But it seems unlikely that the conception of the kingdom of God in the sense of political rule over Israel existed at this early period, during the period of the confederacy in Palestine (the age of the “judges”) or the preceding period of life in the desert.

2.4: During and after the Monarchy:

The establishment of the kingdom of Israel under Saul, David, and Solomon provided the political and cultural background that made possible in the long run the flowering of the idea of the kingdom of God. We have to remark that insofar as Yahweh was given the title of “king”, it was probably only as king of the gods or the forces of nature rather than as heavenly monarch of an earthly realm. Actually the first direct evidence of even this idea of kingship comes from Isaiah in the latter part of the 8th century.

Monarchy had a tremendous impact on the idea of the kingdom of God after it had disappeared. When there was no longer a human king sitting on the throne, men of Israel began to think of God as their king. Israel, being tribal and democratic, would feel monarchy as an alien importation. The passing of the earthly monarchy would incline them to think more favourably of the idea of a heavenly monarchy.

2.5: God’s Rule over Israel:

Israel’s religion had a strong social character, it was corporate, it was a religion concerned with the life of the group rather than with the life of the individuals. To put it more accurately, it was concerned with individual life only as seen in the context of a particular society—Israel. The idea of the kingdom of God is one way of expressing this sense of man’s social relationship to God. She was a kingdom under the dominion of Yahweh, seen no longer merely as king in heaven but as king of Israel.

2.6: The Concept of the Messiah:

The second contribution of the kingdom on earth was the figure of the Messiah, the “Anointed One”. In adopting the title “king” for her ruler, Israel of necessity took over with it a whole complex of associated ideas from neighbouring cultures. Among these was the belief in the divinity of kings. The king of Israel was regarded, at least in court circles, as a superhuman figure (cf.Ps 45:6, where the king is called “god”). At any rate he was God’s adopted “son”, charged with carrying out God’s Will (2 Sm 7:14; Pss 2:7; 89:27; cf.Ps 110). Through him the prayers of the people ascended to God, and God’s blessings flowed to the people (2 Sm 14:17; 23:4; Ps 72:6; Lam 4:20). His most characteristic and instructive title was “the anointed of the Lord”—he possessed a divine charisma through the act of anointing (1 Sm 10:1; 16:13). It was this conception of kingship that provided the soil from which the idea of the Messiah was eventually to grow.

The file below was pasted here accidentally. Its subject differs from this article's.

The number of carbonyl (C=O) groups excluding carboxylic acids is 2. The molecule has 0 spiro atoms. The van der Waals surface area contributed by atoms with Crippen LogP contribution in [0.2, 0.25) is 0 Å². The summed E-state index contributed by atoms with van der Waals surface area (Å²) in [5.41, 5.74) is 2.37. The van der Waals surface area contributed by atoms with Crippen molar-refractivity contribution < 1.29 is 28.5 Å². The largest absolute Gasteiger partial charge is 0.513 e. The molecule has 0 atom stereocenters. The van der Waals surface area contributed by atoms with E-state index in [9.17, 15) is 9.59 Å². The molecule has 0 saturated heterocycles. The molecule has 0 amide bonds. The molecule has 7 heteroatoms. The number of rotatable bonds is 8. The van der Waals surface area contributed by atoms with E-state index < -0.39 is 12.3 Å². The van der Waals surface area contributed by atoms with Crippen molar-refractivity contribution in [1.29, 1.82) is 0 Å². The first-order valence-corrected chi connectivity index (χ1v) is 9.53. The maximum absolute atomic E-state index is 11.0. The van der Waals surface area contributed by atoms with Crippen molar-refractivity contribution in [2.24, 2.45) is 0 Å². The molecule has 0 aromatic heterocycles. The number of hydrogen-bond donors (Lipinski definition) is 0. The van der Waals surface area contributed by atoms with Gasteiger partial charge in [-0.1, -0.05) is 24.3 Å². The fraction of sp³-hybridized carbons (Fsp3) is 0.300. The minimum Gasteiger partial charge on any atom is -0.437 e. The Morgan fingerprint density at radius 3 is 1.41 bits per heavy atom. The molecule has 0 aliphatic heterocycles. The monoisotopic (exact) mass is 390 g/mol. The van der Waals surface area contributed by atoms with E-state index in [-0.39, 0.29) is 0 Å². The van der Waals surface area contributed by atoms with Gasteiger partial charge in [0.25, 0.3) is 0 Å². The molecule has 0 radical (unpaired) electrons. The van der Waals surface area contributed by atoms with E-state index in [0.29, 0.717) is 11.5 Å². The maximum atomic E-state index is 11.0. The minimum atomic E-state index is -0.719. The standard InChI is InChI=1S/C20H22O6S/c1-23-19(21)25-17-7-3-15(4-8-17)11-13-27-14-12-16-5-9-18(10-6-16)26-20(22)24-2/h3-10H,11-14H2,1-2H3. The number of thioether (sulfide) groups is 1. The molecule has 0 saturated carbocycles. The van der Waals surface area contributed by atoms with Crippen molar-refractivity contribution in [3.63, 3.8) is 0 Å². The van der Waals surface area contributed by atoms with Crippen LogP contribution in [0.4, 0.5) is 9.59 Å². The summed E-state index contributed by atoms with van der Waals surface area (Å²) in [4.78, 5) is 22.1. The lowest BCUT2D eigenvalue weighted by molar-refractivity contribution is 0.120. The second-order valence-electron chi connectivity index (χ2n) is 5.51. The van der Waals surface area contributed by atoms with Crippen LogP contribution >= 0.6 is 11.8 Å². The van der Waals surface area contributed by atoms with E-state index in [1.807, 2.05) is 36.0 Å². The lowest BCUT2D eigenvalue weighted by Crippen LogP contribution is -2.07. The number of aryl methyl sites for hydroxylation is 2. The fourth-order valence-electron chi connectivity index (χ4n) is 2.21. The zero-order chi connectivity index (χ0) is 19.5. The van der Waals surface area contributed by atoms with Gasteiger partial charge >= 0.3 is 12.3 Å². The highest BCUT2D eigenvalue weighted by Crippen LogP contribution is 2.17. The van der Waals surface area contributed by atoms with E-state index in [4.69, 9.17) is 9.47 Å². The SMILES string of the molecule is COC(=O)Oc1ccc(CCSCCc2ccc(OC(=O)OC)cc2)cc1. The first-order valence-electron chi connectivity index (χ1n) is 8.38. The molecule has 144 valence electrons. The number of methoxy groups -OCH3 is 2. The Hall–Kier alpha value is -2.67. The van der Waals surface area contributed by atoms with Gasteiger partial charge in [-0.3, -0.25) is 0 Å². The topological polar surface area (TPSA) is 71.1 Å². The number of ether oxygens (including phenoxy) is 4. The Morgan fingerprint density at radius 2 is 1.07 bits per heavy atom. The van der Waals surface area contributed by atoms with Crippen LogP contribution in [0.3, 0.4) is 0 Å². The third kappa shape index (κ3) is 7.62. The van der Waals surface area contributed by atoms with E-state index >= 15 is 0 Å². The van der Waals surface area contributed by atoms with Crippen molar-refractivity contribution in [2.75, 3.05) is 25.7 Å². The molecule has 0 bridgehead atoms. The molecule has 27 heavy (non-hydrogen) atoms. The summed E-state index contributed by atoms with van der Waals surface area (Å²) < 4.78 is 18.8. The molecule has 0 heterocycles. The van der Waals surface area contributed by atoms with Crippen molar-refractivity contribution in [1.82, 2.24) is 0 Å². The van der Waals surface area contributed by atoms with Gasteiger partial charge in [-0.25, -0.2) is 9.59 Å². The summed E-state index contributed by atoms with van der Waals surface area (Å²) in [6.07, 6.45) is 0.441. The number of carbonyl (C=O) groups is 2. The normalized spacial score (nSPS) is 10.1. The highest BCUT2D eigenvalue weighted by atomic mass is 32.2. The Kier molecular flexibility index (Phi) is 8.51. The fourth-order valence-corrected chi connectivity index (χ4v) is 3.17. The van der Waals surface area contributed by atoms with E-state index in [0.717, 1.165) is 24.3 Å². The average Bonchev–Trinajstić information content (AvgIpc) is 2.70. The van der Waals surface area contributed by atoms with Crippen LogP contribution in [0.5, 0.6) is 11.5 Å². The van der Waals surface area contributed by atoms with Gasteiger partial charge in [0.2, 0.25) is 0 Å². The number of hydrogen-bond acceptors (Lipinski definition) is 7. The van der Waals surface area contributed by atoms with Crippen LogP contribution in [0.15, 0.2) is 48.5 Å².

The Messiah is the divine or semi-divine king transferred from the field of present experience to that of future expectation. But people were disappointed with many of the monarchs—misfits and worse—who sat on the throne of David. They could not fulfill the promises given in such grandiloquent language at their birth or coronation (cf. Ps 2; 45; 72; 110; Is 9:6-7). There was gradual decline in the power and prosperity of the Hebrew kingdoms. This led the nation to transfer its hopes to an ideal king of the future. This tendency was finally crystallized by the extinction of the earthly monarchy in 586 BCE. The actual phrase, “the kingdom of God/Lord”, is found for the first time in 1 Chr 28:5: “He has chosen Solomon my son to sit upon the throne of the kingdom of the Lord over Israel”. The idea of the kingdom of God would become a framework for the truths of biblical religion, but the notion of divine rule had to be disentangled from all national, territorial and dynastic limitations. This would be the task or special function of the great radical prophets.

3.1: Prophetic Critique:

The first occurrence of the idea that God is king can be dated with certainty in Is 6:5, where the prophet declares: “My eyes have seen the King, the Lord of hosts!” Theological emphasis on Yahweh’s kingship dates only from this time, originating partly, in a polemic against other gods who were called kings, especially Molech, “King”, (an intentional distortion of Melech, “King”, cf.1 Kg 11:7; 2 Kg 23:10). It is certainly primarily in the books of the great prophets that we must trace the full development of the idea of the kingdom of God.

3.2: The pre-exilic prophets:

Before the Exile the mention of kingship is infrequent. The conception of God’s kingship seems as yet underdeveloped. The idea of kingship would become far more attractive after the Exile. It was the prophets who first made it clear that God’s rule is not to be confused with the fortunes of the Israelite kingdoms. From the pre-exilic prophets it is clear the kingdom of God demands moral obedience: “Thy kingdom come!” His kingdom is also universal, he is not merely King of Israel but a universal King.

3.3: Exilic and Post-exilic Prophets: